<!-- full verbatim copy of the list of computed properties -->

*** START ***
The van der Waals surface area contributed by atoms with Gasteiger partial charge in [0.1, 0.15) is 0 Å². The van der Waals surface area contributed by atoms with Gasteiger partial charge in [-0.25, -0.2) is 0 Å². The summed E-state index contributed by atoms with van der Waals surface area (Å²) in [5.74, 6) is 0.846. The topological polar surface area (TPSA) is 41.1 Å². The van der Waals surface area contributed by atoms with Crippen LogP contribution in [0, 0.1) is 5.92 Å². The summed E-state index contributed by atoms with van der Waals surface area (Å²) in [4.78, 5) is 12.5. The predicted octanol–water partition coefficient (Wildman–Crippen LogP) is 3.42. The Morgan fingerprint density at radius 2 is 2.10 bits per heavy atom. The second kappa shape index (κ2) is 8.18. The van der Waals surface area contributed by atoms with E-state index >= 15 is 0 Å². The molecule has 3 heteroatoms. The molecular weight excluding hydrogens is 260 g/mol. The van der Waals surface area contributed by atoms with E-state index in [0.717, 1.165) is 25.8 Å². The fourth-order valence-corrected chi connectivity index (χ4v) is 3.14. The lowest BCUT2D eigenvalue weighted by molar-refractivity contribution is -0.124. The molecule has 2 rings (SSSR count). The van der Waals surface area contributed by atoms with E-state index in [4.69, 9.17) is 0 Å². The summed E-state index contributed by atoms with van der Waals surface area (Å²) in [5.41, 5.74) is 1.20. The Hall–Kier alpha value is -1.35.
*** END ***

The van der Waals surface area contributed by atoms with Gasteiger partial charge in [0.1, 0.15) is 0 Å². The van der Waals surface area contributed by atoms with Gasteiger partial charge in [-0.25, -0.2) is 0 Å². The summed E-state index contributed by atoms with van der Waals surface area (Å²) in [5.74, 6) is 0.846. The topological polar surface area (TPSA) is 41.1 Å². The van der Waals surface area contributed by atoms with Crippen LogP contribution in [0, 0.1) is 5.92 Å². The summed E-state index contributed by atoms with van der Waals surface area (Å²) in [4.78, 5) is 12.5. The predicted octanol–water partition coefficient (Wildman–Crippen LogP) is 3.42. The Morgan fingerprint density at radius 2 is 2.10 bits per heavy atom. The second kappa shape index (κ2) is 8.18. The van der Waals surface area contributed by atoms with E-state index >= 15 is 0 Å². The molecule has 3 heteroatoms. The molecular weight excluding hydrogens is 260 g/mol. The van der Waals surface area contributed by atoms with E-state index in [0.717, 1.165) is 25.8 Å². The fourth-order valence-corrected chi connectivity index (χ4v) is 3.14. The lowest BCUT2D eigenvalue weighted by molar-refractivity contribution is -0.124. The molecule has 2 rings (SSSR count). The van der Waals surface area contributed by atoms with E-state index in [4.69, 9.17) is 0 Å². The summed E-state index contributed by atoms with van der Waals surface area (Å²) in [5.41, 5.74) is 1.20. The Hall–Kier alpha value is -1.35.